Islamic State has shared a spreadsheet of mobile phone numbers, email addresses, and passwords of over 1400 people on social media today, claiming that the info dump is from U.S. government and military computers.
The list included members of the U.S. Air Force, NASA, the FBI and State Department, as well as the Port Authority of New York and New Jersey. Officials from America’s partner states also made the list, including details of British and Australian officials. The Sydney Morning Herald reports that at least eight Australians were included among the list and was able to use the list data to contact them, thus confirming that at least some of the information is current and usable.
Islamic State urged lone wolf supporters to conduct attacks against the people whose information had been released. A message from a group calling itself Islamic State Hacking Division appeared along with the spreadsheet.
“We are extracting confidential data and passing on your personal information to the soldiers of the khilafah [caliphate], who soon with the permission of Allah will strike at your necks in your own lands!”
This is deeply worrying in the context of Islamic State’s trademark brutality and violence.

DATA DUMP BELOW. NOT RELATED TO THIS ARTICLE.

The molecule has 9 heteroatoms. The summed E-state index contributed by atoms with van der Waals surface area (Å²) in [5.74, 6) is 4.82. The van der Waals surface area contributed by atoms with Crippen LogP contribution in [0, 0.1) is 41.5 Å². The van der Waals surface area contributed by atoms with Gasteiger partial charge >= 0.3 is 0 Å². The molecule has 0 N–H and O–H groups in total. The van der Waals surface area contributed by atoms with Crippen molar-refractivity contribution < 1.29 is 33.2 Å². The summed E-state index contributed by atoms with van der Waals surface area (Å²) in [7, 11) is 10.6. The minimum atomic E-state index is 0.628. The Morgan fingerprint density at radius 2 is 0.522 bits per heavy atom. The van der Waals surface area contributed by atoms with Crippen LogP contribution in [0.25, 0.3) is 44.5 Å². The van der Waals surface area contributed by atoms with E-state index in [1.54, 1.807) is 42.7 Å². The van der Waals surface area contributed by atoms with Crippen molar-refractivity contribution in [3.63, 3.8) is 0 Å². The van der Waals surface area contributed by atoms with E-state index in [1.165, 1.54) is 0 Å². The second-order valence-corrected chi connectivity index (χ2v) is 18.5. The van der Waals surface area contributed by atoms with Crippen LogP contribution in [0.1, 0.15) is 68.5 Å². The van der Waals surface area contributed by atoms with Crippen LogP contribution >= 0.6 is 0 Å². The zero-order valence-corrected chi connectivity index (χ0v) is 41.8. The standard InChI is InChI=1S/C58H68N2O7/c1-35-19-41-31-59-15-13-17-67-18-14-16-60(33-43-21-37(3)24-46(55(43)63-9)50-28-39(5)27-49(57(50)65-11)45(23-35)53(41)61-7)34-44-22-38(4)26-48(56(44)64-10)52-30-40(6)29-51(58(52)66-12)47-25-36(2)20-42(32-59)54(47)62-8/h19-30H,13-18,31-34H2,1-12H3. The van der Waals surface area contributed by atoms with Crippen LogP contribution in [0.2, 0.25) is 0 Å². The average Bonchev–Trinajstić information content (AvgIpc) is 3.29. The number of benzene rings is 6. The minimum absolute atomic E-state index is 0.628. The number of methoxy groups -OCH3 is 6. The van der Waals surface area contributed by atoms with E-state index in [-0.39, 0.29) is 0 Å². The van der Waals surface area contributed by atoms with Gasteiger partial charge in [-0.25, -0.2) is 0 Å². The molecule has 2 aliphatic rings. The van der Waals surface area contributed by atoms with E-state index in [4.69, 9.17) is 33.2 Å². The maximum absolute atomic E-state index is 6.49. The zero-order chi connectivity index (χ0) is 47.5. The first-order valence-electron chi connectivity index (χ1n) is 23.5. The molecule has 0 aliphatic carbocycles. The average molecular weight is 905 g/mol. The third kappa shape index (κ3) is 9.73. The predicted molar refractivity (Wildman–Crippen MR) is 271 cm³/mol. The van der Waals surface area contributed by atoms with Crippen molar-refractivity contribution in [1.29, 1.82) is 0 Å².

The list was published via Twitter by British Jihadi Junaid Hussain and his Australian counterpart Neil Prakash. Hussain, also known as Abu Hussain Al Britani, has been involved in hacking before and was once jailed for stealing personal information from former British PM Tony Blair, according to The Daily Mail.
Despite this hacking connection, U.S. Military officials were cautious about this most recent attack, in light of claims by Islamic State in the past. A similar claim in March of this year was revealed to be exaggerated, with the information released being already freely available. In fact, according to Professor Greg Barton of Deakin University, an expert on global Islamic politics, this is probably much the same thing. He describes the probable hacking techniques as “amateurish” and the yield as “low hanging fruit.”
Regardless of how the information was acquired, authorities around the world are concerned about the release of the information, due to the possibility of its use by lone wolf attackers. The Twitter account for Islamic State Hacking Division has been taken down four times only to resurface multiple times.
It is unclear whether Islamic State Hacking Division is connected to the group’s online division known as the “Cybercaliphate.”
[Image via Liveleak/SMH]